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Cornell Counselor on Virginia Tech Shooting

Greg Eells, director of Cornell's counseling services programs, is interviewed in the Chronicle of Higher Education regarding the Virginia Tech tragedy. It's fairly illuminating as to what universities actually can do in cases like Cho's:

Greg Eells, who directs counseling services at Cornell University, says that he has been watching the news coverage of the shootings and has seen people wonder why people did not heed warning signs from Mr. Cho.

"Is there a profile of people who do this? Of course," says Mr. Eells. "The problem is that there are hundreds of thousands of false positives. We get this all the time."

Many counseling centers, including those at Cornell and Texas A&M, have started proactive programs to reach out to their communities. Texas A&M runs a program that instructs faculty and staff members on how to identify students with serious problems -- and how persuade those students to seek help.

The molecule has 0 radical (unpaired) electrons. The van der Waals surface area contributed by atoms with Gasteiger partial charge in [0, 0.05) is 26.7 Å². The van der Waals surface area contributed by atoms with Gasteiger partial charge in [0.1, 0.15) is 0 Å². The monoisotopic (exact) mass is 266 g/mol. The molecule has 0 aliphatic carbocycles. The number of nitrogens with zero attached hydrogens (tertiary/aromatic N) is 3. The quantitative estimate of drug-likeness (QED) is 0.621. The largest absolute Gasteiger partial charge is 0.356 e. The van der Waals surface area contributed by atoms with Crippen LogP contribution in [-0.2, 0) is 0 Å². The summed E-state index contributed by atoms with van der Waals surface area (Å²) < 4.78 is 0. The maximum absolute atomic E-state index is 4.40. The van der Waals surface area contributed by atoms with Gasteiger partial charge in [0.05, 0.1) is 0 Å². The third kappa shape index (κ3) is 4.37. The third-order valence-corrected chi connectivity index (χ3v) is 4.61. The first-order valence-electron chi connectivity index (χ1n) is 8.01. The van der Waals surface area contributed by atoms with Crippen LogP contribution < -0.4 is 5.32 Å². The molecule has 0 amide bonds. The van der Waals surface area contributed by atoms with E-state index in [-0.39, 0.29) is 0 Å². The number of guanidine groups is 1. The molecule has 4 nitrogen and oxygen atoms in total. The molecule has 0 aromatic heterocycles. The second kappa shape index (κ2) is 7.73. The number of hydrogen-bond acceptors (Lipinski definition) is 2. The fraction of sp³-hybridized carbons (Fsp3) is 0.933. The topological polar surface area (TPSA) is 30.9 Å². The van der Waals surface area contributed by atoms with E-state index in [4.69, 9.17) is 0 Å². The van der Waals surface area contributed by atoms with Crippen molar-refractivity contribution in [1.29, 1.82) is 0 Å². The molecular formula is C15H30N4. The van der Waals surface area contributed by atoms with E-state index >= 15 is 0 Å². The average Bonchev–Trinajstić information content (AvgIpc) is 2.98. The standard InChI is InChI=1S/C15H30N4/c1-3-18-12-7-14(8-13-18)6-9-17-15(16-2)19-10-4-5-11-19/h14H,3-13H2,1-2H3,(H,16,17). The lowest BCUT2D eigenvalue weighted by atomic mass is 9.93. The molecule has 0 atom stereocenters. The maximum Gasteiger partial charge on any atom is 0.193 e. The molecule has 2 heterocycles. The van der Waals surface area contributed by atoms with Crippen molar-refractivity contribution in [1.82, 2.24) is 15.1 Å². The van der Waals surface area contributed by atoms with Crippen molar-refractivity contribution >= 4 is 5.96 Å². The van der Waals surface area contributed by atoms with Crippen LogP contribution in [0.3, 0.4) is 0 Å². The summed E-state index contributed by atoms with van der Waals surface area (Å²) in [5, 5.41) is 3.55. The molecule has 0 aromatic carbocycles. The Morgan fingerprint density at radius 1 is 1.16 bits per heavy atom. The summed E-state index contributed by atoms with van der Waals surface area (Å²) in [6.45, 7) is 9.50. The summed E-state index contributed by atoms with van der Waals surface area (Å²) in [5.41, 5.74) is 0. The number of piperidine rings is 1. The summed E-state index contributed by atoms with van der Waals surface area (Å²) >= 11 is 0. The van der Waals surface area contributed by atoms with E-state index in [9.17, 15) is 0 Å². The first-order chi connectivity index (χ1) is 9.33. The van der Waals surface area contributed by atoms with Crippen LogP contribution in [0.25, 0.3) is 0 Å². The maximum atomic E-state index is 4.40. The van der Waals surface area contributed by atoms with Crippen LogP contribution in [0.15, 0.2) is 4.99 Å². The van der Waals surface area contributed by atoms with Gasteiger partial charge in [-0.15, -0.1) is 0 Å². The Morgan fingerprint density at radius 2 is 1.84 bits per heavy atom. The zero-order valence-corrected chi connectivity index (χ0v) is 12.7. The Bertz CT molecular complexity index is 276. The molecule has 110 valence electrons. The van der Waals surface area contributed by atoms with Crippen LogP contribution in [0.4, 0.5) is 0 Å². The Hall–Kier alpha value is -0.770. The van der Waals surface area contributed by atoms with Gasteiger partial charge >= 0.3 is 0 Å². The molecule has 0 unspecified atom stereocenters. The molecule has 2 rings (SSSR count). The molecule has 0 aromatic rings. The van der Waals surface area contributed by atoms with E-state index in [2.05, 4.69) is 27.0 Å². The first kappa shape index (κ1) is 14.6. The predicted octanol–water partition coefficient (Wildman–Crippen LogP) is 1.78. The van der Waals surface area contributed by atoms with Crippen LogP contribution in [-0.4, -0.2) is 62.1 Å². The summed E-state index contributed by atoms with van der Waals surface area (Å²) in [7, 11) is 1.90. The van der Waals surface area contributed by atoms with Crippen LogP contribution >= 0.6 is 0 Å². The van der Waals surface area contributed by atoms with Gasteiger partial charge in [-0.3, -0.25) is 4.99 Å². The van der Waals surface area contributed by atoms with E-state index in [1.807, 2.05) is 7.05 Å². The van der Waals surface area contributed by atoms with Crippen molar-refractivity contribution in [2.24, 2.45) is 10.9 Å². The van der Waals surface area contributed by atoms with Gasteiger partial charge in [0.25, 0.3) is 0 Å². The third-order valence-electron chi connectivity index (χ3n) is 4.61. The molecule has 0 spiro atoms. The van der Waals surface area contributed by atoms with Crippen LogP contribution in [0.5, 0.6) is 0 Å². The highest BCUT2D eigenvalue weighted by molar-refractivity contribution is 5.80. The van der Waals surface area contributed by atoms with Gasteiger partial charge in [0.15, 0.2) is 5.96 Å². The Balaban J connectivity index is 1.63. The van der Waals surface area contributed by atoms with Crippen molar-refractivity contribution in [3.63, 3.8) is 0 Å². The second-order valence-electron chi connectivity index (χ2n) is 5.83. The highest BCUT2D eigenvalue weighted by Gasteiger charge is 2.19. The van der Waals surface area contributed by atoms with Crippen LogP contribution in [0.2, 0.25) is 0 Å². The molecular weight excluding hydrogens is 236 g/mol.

At Cornell, the counseling center has made a special effort to reach out to minority and international students, who suffer from extra levels of stress and are less likely to reach out to counselors. Satellite counseling offices have been set up in buildings on the campus that are regularly used by international and minority students.

Mr. Eells says that some of the problems of this generation are exacerbated by technology, which can be an isolating force in a student's life. "If you are spending three or more hours on Facebook," he says, "you are not spending three hours having pizza, throwing darts, and talking about the meaning of life."

Encourage dart throwing...? But in all seriousness, it seems that the inclusive communities that are developing among West Campus's program houses are exactly the type of community that universities need to offer.

Matthew Nagowski | Posted on April 19, 2007 (#)

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